AUGUSTA — Police Chief Robert Gregoire and City Engineer Lionel Cayer, who between them have worked for the city for 64 years, both plan to retire.

The two long-serving officials recently submitted their resignations to the city, effective around the end of May.

City Manager William Bridgeo said he plans to appoint Deputy Chief Jared Mills as the new police chief when Gregoire leaves.

Cayer, who plans to open a civil engineering consulting firm after he leaves the city, will be retained to complete any remaining work on projects he has been working on as the city determines how best to fill the void left by his retirement.

Gregoire, 52, of Augusta, and Cayer, 61, of Whitefield, both said they’ve enjoyed their time working for Augusta but felt it was time for them to move on.

“I started here when I was 22. I’ve been (working for the Augusta Police Department) longer than I have not. It’s time to try something different,” Gregoire said.

He said he’s not yet sure what, specifically, that something different will be, but that he plans to remain active and hopes to find something he’ll enjoy that will be a challenge, and something to which he can bring some value.

Gregoire, in his retirement letter, vouches for Mills, who started in the department in 1998, and recommends he take Gregoire’s spot as chief.

“One of my goals would be to have him as my replacement,” Gregoire said Tuesday of Mills. “He’s always very energetic, personable, a very smart guy, and he definitely wants to see the department succeed and the city succeed and to serve our community.”

Bridgeo said Mills is his choice for the next police chief, too, though that appointment is subject to a vote of confirmation by city councilors.

Bridgeo said Gregoire came to the city as a young rookie patrol officer and successfully rose through the ranks to become a respected leader in the community and his profession.

Gregoire was appointed police chief in 2011.

In 2014 he was critically injured in a motorcycle accident that, initially, left him unable to move his arms and legs. Though he still uses a wheelchair, Gregoire has worked to rehabilitate himself and recover, in 2016 getting up out of his wheelchair to walk up to the lectern to speak at a City Council meeting.

Gregoire said his injuries from that crash were not a factor in his decision to retire, and that he previously had planned to retire after reaching around 30 years with the city anyway.

Gregoire said he thinks the Police Department is in a good place, with an excellent staff, a good working environment where people want to come to work, and an atmosphere in which all members of the force have opportunities for input and ideas.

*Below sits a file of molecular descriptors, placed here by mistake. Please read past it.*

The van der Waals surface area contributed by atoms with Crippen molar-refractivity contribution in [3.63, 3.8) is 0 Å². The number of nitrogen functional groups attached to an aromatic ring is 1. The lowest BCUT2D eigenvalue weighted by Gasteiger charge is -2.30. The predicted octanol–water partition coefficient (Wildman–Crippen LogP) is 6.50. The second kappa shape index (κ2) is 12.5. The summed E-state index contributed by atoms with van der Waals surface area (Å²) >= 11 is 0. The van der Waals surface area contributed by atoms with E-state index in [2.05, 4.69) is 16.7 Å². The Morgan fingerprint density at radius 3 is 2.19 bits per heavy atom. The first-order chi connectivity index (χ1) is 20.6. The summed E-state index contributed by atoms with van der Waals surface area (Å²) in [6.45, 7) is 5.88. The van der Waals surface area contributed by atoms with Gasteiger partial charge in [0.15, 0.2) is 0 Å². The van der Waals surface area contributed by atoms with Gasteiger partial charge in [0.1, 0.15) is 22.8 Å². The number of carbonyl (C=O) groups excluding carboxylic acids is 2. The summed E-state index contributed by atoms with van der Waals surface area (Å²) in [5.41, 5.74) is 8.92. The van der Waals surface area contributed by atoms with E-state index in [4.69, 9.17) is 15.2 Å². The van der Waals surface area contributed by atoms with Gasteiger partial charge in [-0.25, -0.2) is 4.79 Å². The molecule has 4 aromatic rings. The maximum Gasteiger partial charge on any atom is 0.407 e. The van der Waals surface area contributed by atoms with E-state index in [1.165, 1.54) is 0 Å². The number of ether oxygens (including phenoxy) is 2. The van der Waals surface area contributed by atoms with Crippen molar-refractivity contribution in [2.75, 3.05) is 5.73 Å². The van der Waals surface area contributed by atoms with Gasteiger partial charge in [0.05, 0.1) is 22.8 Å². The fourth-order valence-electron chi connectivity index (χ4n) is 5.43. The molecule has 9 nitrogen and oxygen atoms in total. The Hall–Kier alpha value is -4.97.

He said it has been an honor and a privilege to work with the department’s men and women in serving their mission of serving and protecting the citizens of Augusta.

Cayer first joined the city in 1984, as a civil engineering technician. He served as interim city engineer a couple of times before taking on that role permanently in 1998. He was originally part of a city department with five employees, which was later reduced to two. Currently he is the department’s only employee.

He decided to retire, he said, because the time seemed right.

“I had been thinking about doing engineering consulting for some time, and the time just seemed right,” he said. “I kept hoping things would calm down and I’d have fewer projects on my plate, but that hasn’t happened. I decided now was the time to jump.”

He said he enjoyed, and still enjoys, working for the city, where Bridgeo said Cayer has been involved in an unimaginable number of positive changes to the city’s infrastructure, including road projects, building construction and renovation, and design and oversight of the Kennebec River Rail Trail.

“I especially like the fact I’ve been able to be involved in a project right from the planning stages, through design and into construction management, and then ribbon-cutting,” he said. “The problem-solving aspect of this job gives me a lot of satisfaction.”

Cayer was heavily involved in the development of the 6.5-mile rail trail, a well-used recreational trail that follows the Kennebec River from Augusta to Gardiner. He remains on the trail’s board of supervisors.

“Like Bob Gregoire, Lionel Cayer is one of the most decent people you will ever meet,” Bridgeo said of the retiring pair of veteran employees. “Their high professional standards are a reflection of their personal values and ethics.”

Also retiring from city employment is Associate Economic Development Director Dan Nichols, who joined the city eight years ago after a long career in the banking industry. Bridgeo said Nichols, who retires this week, has been a great fit for the city.

Keith Edwards — 621-5647

[email protected]

Twitter: @kedwardskj

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